“Then the pandemic stopped everything. There were more video auditions from January-March 2021. The final callback was in person in July in New York City.

“The role that I have is the one I was auditioning for right from the start. Years ago, when I was watching the movie, she was the role I liked. Her name in the movie was Sophie and in the play it’s Lily. Getting it was a dream come true.

“What I love about Lily is that she is a mix of everything. She’s funny. She’s really confident onstage and she provides comic relief.

“She had big back-to-back numbers. It’s also an important role. She is the Dowager-in-Waiting.”

Raube, who got an undergraduate degree in classical voice and opera at Oberlin College in Ohio, gets to show off her vocal chops in several numbers.

“I have three big numbers,” said Raube, who also got a master’s degree in musical theater at New York University.

“The first is ‘Land of Yesterday’, which is a solo number. It’s followed by ‘The Countess and The Common Man,’ which is a duet with Vlad. That number brings down the house.

“My final number is ‘Press Conference.’ That’s where they realize Anya is real. I also do four different ensemble roles in Act One.”

Video link for “Anastasia” – Anastasia21_Montage_HD.mov (dropbox.com).

The show at the Merriam Theater will run from November 23-28.

Ticket prices start at $39.

Now through January 2, People’s Light (39 Conestoga Road, Malvern, peopleslight.org) is presenting the world premiere of “A Christmas Carol.”

This version of “A Christmas Carol” is adapted from Charles Dickens by Zak Berkman and features original music by Zak Berkman.

Callous Scrooge, shackled Marley, and the haunting spirits of Christmas Past, Present, and Future spring vividly to life in this fresh adaptation of a favorite yuletide ghost story.

Featuring a lively mix of original songs and newly arranged 19th-century English carols, this music-infused retelling captures the magic, joy, and generosity of Dickens’ beloved classic.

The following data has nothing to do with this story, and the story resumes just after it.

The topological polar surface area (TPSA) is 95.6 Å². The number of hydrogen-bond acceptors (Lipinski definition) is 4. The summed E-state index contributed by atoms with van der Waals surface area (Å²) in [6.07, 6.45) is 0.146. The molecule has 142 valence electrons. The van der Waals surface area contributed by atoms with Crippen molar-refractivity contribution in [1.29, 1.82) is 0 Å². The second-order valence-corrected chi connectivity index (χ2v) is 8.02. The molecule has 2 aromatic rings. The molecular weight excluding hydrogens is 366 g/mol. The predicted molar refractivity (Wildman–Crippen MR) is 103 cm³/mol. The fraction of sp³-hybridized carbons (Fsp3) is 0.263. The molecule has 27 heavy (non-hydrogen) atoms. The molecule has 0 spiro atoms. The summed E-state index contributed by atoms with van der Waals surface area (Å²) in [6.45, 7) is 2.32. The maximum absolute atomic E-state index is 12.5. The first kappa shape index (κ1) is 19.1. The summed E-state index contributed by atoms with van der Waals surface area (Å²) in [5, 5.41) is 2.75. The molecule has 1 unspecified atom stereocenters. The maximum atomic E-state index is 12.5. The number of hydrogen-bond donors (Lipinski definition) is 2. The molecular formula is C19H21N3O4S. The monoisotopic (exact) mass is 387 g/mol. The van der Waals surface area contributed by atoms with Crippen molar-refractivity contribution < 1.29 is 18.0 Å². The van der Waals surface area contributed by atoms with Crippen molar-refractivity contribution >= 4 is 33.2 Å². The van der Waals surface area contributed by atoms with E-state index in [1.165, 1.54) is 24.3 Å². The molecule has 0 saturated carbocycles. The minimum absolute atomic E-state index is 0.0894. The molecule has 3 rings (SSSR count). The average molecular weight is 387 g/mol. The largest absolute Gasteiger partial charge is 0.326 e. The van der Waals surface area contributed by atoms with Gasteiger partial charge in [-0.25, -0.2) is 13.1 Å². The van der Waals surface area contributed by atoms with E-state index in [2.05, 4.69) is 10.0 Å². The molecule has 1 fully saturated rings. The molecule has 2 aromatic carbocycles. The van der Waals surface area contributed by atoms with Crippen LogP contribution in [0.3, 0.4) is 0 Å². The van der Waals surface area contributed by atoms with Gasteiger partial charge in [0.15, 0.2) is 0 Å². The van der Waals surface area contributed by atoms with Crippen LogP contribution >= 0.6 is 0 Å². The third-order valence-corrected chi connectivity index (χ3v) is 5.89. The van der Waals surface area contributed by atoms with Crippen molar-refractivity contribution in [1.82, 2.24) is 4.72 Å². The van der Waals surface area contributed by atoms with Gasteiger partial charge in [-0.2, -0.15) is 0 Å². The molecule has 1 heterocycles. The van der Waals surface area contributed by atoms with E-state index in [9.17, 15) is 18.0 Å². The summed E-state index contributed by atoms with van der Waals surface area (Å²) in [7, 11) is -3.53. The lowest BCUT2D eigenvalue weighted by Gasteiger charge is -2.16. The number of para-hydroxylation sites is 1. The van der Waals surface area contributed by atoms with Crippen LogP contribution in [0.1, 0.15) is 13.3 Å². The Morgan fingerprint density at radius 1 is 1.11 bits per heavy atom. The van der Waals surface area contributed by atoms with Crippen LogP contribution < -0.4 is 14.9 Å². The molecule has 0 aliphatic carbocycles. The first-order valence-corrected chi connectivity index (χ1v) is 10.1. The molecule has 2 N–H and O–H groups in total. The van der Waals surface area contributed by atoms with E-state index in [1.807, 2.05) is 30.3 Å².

Each year, the People’s Light holiday show is a panto that transforms a beloved children’s story into a musical extravaganza filled with outrageous characters, toe-tapping original music, slapstick comedy, and topical humor for both kids and adults.

“A Christmas Carol” is not a panto. But it is music-filled, interactive fun for every age — whether you believe in spirits or not.

Uptown! Knauer Performing Arts Center (226 North High Street, West Chester, uptownwestchester.org) will present Better Than Bacon on November 27.

Kennett Flash (102 Sycamore Alley, Kennett Square, 484-732-8295, http://www.kennettflash.org) will present Tarkus on November 27.

Jamey’s House of Music (32 South Lansdowne Avenue, Lansdowne, 215-477-9985, www.jameyshouseofmusic.com) will have the Meghan Cary Trio on November 26 and the Tas Cru Acoustic Duo with Mary Ann Casale on November 27.

The Living Room (35 East Ardmore Avenue, Ardmore, https://thelivingroomat35east.com) will present Ray Adkins and One Man Dog (James Taylor Tribute Band) on November 26.

On November 21, the Ardmore Music Hall (23 East Lancaster Avenue, Ardmore, 610-649-8389, www.ardmoremusic.com) will host Cabinet on November 26, A Grateful Gathering with Steve Kimock & Friends on November 27, and Darlingside on December 2.

The Grand Opera House (818 North Market Street, Wilmington, Delaware, 302-652-5577, www.thegrandwilmington.org) will host George Thorogood and the Destroyers on December 1.

Keswick Theatre (291 N. Keswick Avenue, Glenside, 215-572-7650, www.keswicktheatre.com) will have The Machine on November 26 and Musical Box on November 27,

Sellersville Theater (24 West Temple Avenue, Sellersville, 215-257-5808, www.st94.com) will have Gary Ho Ho Hoey on November 26, Beatlemania on November 27, The Airplane Family on November 30 and Nefesh Family on December 1.

The Met (858 North Broad Street, Philadelphia, http://themetphilly.com) will have Bob Dylan on November 29 and 30.

Theatre of the Living Arts (334 South Street, Philadelphia, 215-222-1011, http://www.lnphilly.com) will host Max on November 26, Pink Sweat$ on November 27, The Juliana Theory on November 28,

Johnny Brenda’s (1201 North Frankford Avenue, Philadelphia, 215-739-9684,

www.johnnybrendas.com) will have Kensington Clearwater Revival on November 26 and Honey on November 27.

Punch Line Philly (33 East Laurel Street, Philadelphia, 215-606-6555, http://www.punchlinephilly.com) will have Annie Lederman on November 26 and 27.

Rrazz Room (6426 Lower York Road, New Hope, 888-596-1027, www.TheRrazzRoom.com) will present Suzanne Westenhoefer on November 27.

Scottish Rite Auditorium (315 White Horse Pike, Collingswood, New Jersey, scottishriteauditorium.com) will host The Weight Band on December 3.